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Use for very bitter Romaine?

  • g

Anybody have any suggestions for what to do with the very bitter baby Romaine lettuce I recently got from my CSA? While we happily cook and eat bitter greens (broccoli rabe is a favorite), we don't generally go for it much in salads. We keep kosher, so wilting it with a bacon-y dressing is out.

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  1. Just because we're used to using romaine as a salad green in the USA does not preclude it from cooking. Use it as a substitute for another bitter green, escarole, in Italian prepartions. Braised escarole with white beans is one example, another would be to include the(cooked) bitter romaine in a ravioli filling. A tomato sauce, such as Marcella Hazan's Tomato-Butter Sauce, could help to soften the bitterness. You could also treat it in a Southern US fashion, braising it with smoked turkey legs (instead of bacon).

    1. I blanche and serve warm (not hot)with lemon and olive oil salt and pepper. Add good olives, I buy mixed from an olive bar,capers ,red onion etc .

      1. Blanching sounds good. Also you could wilt it with hot olive oil. I think a few garlic cloves, a few blanched almonds and some hot olive oil with your fave vinegar would be fine to wilt it if you wanted to do that. Add some sliced eggs to it.

        1. http://www.epicurious.com/recipes/foo...
          Grilled Caesar Salad is yummy! The lettuce caramelizes a bit.

          1 Reply
          1. As an apartment dweller, I am sadly without a grill, although the grilled Caesar concept sounds really cool. Instead, I seized on the excellent suggestion to treat it like escarole, and made a pasta with romaine, arugula, and white beans that came out very nicely.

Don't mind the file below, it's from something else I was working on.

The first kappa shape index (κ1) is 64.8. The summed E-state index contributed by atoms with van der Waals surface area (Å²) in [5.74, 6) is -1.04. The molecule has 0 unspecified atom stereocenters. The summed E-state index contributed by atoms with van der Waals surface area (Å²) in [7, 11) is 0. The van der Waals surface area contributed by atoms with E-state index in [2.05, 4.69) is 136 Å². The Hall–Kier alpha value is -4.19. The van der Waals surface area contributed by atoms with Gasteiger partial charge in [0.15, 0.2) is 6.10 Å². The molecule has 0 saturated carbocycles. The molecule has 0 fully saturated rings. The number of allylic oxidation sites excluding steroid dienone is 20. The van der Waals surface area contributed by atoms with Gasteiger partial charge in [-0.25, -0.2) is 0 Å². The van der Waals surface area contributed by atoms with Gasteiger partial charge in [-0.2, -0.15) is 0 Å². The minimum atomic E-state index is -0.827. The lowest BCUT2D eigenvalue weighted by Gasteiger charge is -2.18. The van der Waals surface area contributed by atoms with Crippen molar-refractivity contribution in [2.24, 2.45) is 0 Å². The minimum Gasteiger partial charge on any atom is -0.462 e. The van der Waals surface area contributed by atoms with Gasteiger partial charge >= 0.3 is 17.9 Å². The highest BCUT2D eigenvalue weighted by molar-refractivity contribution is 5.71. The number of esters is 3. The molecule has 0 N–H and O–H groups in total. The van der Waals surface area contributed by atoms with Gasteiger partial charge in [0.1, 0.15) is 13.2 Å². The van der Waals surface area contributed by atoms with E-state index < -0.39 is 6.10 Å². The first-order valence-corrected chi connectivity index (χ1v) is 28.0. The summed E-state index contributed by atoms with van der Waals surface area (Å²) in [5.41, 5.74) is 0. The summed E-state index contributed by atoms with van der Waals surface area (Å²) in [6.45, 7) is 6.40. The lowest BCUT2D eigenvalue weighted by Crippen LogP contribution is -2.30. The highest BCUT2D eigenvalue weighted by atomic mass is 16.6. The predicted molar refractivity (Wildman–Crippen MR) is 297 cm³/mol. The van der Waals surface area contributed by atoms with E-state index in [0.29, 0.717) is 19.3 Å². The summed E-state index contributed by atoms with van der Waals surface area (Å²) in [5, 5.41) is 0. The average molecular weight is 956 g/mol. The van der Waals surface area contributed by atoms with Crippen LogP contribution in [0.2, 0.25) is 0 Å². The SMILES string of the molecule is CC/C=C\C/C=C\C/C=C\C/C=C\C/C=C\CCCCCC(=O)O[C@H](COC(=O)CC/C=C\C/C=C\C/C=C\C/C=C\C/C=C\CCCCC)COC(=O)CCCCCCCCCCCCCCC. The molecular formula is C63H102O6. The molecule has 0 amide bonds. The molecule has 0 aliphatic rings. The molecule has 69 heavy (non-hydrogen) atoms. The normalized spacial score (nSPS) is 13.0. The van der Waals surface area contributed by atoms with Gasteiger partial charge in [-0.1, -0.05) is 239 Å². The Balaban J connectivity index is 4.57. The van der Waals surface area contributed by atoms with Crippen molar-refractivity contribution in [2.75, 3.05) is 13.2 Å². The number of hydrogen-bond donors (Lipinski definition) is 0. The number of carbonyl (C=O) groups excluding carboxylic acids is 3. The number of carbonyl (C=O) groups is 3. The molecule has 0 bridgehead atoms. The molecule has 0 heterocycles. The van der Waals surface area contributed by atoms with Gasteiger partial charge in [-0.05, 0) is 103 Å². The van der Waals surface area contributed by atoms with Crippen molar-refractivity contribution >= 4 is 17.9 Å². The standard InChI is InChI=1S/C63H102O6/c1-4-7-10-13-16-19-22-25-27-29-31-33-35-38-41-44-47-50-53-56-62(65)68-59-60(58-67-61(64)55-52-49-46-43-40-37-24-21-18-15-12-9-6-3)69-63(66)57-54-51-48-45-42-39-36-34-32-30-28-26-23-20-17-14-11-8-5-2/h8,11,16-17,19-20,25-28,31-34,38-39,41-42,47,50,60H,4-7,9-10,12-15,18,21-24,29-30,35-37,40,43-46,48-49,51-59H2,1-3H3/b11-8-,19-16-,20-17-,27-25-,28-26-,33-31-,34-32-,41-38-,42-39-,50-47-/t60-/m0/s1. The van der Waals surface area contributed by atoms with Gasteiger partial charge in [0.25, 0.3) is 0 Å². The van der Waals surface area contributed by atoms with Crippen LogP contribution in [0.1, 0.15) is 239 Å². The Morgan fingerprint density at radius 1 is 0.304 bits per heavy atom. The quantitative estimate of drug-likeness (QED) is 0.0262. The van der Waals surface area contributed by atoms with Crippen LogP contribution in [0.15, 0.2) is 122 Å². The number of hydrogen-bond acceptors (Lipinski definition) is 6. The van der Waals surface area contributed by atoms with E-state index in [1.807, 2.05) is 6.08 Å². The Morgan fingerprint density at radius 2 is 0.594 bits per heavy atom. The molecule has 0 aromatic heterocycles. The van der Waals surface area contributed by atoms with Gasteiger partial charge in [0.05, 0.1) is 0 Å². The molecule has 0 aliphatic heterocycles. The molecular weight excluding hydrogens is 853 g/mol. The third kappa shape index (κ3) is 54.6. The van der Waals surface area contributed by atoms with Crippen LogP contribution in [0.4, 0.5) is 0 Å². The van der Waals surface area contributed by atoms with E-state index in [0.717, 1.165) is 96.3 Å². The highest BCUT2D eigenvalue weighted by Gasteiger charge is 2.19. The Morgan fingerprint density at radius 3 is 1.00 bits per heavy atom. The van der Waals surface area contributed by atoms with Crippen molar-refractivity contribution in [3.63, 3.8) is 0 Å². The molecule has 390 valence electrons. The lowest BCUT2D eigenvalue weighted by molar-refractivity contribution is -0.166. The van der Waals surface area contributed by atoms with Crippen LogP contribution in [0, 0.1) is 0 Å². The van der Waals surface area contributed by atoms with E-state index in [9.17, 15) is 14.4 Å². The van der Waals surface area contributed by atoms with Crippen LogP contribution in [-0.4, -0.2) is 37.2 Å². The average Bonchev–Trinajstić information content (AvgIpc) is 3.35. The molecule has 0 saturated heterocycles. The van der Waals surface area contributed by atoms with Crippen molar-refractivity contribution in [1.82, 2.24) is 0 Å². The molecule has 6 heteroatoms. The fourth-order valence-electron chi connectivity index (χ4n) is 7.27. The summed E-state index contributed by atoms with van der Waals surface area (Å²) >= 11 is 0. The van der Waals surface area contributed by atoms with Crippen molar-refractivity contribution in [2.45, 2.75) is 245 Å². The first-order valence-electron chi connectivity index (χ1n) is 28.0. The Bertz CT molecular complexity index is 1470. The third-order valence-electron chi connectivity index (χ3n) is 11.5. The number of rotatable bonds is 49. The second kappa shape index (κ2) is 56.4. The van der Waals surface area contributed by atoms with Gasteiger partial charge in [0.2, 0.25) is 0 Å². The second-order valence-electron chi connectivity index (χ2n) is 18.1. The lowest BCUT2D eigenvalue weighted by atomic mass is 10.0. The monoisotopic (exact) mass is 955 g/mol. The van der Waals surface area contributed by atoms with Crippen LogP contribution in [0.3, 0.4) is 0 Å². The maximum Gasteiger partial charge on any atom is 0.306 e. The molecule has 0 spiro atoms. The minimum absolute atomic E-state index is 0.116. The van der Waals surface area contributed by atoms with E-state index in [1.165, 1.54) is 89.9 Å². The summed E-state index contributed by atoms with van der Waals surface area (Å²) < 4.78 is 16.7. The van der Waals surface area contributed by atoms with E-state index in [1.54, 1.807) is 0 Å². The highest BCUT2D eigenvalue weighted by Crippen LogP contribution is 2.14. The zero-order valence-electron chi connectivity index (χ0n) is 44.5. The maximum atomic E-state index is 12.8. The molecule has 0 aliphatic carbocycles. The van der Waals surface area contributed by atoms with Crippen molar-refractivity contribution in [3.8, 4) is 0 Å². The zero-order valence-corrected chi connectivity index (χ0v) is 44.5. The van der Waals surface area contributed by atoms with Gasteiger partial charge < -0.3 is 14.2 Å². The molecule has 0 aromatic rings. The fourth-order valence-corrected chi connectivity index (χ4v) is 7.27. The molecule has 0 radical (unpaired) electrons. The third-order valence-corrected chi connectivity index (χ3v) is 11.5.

1 Reply
            1. re: GilaB

              Do You have a grill pan? I've successfully grilled romaine for salads on a VERY hot grill pan. Works better with smaller romaine hearts.

            2. Saute it with some bacon fat and leeks.

              1 Reply
              1. re: ipsedixit

                It never ceases to amaze me that people seem to ignore even pretty brief OPs :)

              2. can't you wilt it with a shmaltz-y dressing?

                But as other say, cook it in some water and see if that alters the taste.

                4 Replies
                1. re: paulj

                  I have yet to see a kosher-keeping cook actually use schmaltz, although perhaps there are still a few who do so, all of whom are probably over eighty.

                    1. re: tzurriz

                      Hi. Apparently we hadn't yet met. When do you use schmaltz? Where do you buy it? Or do you just render it yourself?

                      1. re: GilaB

                        I actually don't keep kosher anymore (long story regarding the issues in Iowa and our own family's personal decisions, but anyway . . .) I usually render it myself because the kosher markets are so far away. When I do go to the kosher market for Pesach though I buy several small tubs (I believe the are 8 oz). I use it sparingly, but I do use it. :)

                        I fry potatoes in it, use it when I make chopped liver, etc.

                2. Romaine is quite tasty on the grill. Split in half and char a bit. It doesn't need to cook through. Then use a anchovy-garlic dressing, parmesan. It ends up more side dish than salad and very good with simple fish.

                  Otherwise, I would throw it in to a pot of beans in some lazy Italianate soupy stuff.